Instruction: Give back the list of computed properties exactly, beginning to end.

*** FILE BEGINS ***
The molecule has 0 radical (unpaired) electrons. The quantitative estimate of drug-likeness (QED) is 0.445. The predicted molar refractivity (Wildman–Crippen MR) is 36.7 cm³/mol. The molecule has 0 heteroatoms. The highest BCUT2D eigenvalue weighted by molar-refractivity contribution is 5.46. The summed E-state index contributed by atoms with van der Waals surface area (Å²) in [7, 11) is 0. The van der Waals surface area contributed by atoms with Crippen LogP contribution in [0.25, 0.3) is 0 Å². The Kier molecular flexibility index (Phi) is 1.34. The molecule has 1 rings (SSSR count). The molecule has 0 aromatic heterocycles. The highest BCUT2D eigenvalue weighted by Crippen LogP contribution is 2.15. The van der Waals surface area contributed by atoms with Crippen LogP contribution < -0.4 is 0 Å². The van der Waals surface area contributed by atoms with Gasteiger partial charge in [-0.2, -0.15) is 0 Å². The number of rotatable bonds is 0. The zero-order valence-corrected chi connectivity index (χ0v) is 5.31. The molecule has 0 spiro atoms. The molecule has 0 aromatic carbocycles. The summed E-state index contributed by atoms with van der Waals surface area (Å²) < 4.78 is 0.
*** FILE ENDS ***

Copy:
The molecule has 0 radical (unpaired) electrons. The quantitative estimate of drug-likeness (QED) is 0.445. The predicted molar refractivity (Wildman–Crippen MR) is 36.7 cm³/mol. The molecule has 0 heteroatoms. The highest BCUT2D eigenvalue weighted by molar-refractivity contribution is 5.46. The summed E-state index contributed by atoms with van der Waals surface area (Å²) in [7, 11) is 0. The van der Waals surface area contributed by atoms with Crippen LogP contribution in [0.25, 0.3) is 0 Å². The Kier molecular flexibility index (Phi) is 1.34. The molecule has 1 rings (SSSR count). The molecule has 0 aromatic heterocycles. The highest BCUT2D eigenvalue weighted by Crippen LogP contribution is 2.15. The van der Waals surface area contributed by atoms with Crippen LogP contribution < -0.4 is 0 Å². The van der Waals surface area contributed by atoms with Gasteiger partial charge in [-0.2, -0.15) is 0 Å². The number of rotatable bonds is 0. The zero-order valence-corrected chi connectivity index (χ0v) is 5.31. The molecule has 0 spiro atoms. The molecule has 0 aromatic carbocycles. The summed E-state index contributed by atoms with van der Waals surface area (Å²) < 4.78 is 0.